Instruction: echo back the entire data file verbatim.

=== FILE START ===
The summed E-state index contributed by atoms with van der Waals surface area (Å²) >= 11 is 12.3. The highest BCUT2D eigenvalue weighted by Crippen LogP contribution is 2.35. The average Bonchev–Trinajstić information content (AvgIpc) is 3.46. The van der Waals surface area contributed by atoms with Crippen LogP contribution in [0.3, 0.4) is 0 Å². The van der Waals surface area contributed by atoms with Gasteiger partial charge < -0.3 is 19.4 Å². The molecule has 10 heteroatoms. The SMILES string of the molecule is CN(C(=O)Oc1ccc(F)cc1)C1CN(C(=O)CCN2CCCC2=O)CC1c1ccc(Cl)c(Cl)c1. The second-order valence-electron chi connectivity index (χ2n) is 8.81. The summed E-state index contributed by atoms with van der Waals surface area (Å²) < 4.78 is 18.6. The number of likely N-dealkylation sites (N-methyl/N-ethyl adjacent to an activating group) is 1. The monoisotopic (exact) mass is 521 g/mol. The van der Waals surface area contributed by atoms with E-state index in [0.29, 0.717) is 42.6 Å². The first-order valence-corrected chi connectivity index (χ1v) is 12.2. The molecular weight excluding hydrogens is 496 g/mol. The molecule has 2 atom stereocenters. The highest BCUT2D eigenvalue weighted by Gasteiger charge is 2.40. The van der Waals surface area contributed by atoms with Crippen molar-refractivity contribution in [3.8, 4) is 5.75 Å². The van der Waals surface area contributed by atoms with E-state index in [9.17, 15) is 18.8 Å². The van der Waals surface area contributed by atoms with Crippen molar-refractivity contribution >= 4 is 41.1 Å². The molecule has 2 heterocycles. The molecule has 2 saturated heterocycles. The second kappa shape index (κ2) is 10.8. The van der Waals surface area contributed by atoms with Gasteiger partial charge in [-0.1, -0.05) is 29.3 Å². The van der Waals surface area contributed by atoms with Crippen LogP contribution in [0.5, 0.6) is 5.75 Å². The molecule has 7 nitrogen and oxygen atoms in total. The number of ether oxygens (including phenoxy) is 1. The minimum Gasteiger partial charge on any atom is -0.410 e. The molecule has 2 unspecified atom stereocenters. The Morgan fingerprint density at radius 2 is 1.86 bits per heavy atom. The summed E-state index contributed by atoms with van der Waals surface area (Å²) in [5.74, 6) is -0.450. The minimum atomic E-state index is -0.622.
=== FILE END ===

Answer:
The summed E-state index contributed by atoms with van der Waals surface area (Å²) >= 11 is 12.3. The highest BCUT2D eigenvalue weighted by Crippen LogP contribution is 2.35. The average Bonchev–Trinajstić information content (AvgIpc) is 3.46. The van der Waals surface area contributed by atoms with Crippen LogP contribution in [0.3, 0.4) is 0 Å². The van der Waals surface area contributed by atoms with Gasteiger partial charge < -0.3 is 19.4 Å². The molecule has 10 heteroatoms. The SMILES string of the molecule is CN(C(=O)Oc1ccc(F)cc1)C1CN(C(=O)CCN2CCCC2=O)CC1c1ccc(Cl)c(Cl)c1. The second-order valence-electron chi connectivity index (χ2n) is 8.81. The summed E-state index contributed by atoms with van der Waals surface area (Å²) < 4.78 is 18.6. The number of likely N-dealkylation sites (N-methyl/N-ethyl adjacent to an activating group) is 1. The monoisotopic (exact) mass is 521 g/mol. The van der Waals surface area contributed by atoms with E-state index in [0.29, 0.717) is 42.6 Å². The first-order valence-corrected chi connectivity index (χ1v) is 12.2. The molecular weight excluding hydrogens is 496 g/mol. The molecule has 2 atom stereocenters. The highest BCUT2D eigenvalue weighted by Gasteiger charge is 2.40. The van der Waals surface area contributed by atoms with Crippen molar-refractivity contribution in [3.8, 4) is 5.75 Å². The van der Waals surface area contributed by atoms with E-state index in [9.17, 15) is 18.8 Å². The van der Waals surface area contributed by atoms with Crippen molar-refractivity contribution >= 4 is 41.1 Å². The molecule has 2 heterocycles. The molecule has 2 saturated heterocycles. The second kappa shape index (κ2) is 10.8. The van der Waals surface area contributed by atoms with Gasteiger partial charge in [-0.1, -0.05) is 29.3 Å². The van der Waals surface area contributed by atoms with Crippen LogP contribution in [0.5, 0.6) is 5.75 Å². The molecule has 7 nitrogen and oxygen atoms in total. The number of ether oxygens (including phenoxy) is 1. The minimum Gasteiger partial charge on any atom is -0.410 e. The molecule has 2 unspecified atom stereocenters. The Morgan fingerprint density at radius 2 is 1.86 bits per heavy atom. The summed E-state index contributed by atoms with van der Waals surface area (Å²) in [5.74, 6) is -0.450. The minimum atomic E-state index is -0.622.